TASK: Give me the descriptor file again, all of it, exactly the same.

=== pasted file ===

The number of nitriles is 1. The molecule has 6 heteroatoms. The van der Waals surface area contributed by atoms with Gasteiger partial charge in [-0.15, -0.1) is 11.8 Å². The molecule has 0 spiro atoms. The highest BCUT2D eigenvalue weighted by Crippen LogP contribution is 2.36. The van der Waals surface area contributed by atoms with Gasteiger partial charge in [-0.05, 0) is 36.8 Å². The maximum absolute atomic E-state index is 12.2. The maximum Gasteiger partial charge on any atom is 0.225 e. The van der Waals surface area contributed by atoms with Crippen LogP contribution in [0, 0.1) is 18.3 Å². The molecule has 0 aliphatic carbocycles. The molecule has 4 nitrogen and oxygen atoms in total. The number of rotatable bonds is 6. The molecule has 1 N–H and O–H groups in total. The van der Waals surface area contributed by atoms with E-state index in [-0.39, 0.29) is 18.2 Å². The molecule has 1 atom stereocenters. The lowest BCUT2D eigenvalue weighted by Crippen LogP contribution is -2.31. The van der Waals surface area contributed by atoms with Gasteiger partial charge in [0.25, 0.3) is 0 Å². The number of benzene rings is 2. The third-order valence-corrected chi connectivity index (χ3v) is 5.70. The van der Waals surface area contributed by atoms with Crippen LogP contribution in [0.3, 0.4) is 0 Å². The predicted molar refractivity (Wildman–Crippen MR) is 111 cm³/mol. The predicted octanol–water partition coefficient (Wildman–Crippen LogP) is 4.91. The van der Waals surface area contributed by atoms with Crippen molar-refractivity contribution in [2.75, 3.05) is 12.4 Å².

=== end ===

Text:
The number of nitriles is 1. The molecule has 6 heteroatoms. The van der Waals surface area contributed by atoms with Gasteiger partial charge in [-0.15, -0.1) is 11.8 Å². The molecule has 0 spiro atoms. The highest BCUT2D eigenvalue weighted by Crippen LogP contribution is 2.36. The van der Waals surface area contributed by atoms with Gasteiger partial charge in [-0.05, 0) is 36.8 Å². The maximum absolute atomic E-state index is 12.2. The maximum Gasteiger partial charge on any atom is 0.225 e. The van der Waals surface area contributed by atoms with Crippen LogP contribution in [0, 0.1) is 18.3 Å². The molecule has 0 aliphatic carbocycles. The molecule has 4 nitrogen and oxygen atoms in total. The number of rotatable bonds is 6. The molecule has 1 N–H and O–H groups in total. The van der Waals surface area contributed by atoms with E-state index in [-0.39, 0.29) is 18.2 Å². The molecule has 1 atom stereocenters. The lowest BCUT2D eigenvalue weighted by Crippen LogP contribution is -2.31. The van der Waals surface area contributed by atoms with Gasteiger partial charge in [0.25, 0.3) is 0 Å². The number of benzene rings is 2. The third-order valence-corrected chi connectivity index (χ3v) is 5.70. The van der Waals surface area contributed by atoms with Crippen LogP contribution in [0.3, 0.4) is 0 Å². The predicted molar refractivity (Wildman–Crippen MR) is 111 cm³/mol. The predicted octanol–water partition coefficient (Wildman–Crippen LogP) is 4.91. The van der Waals surface area contributed by atoms with Crippen molar-refractivity contribution in [2.75, 3.05) is 12.4 Å².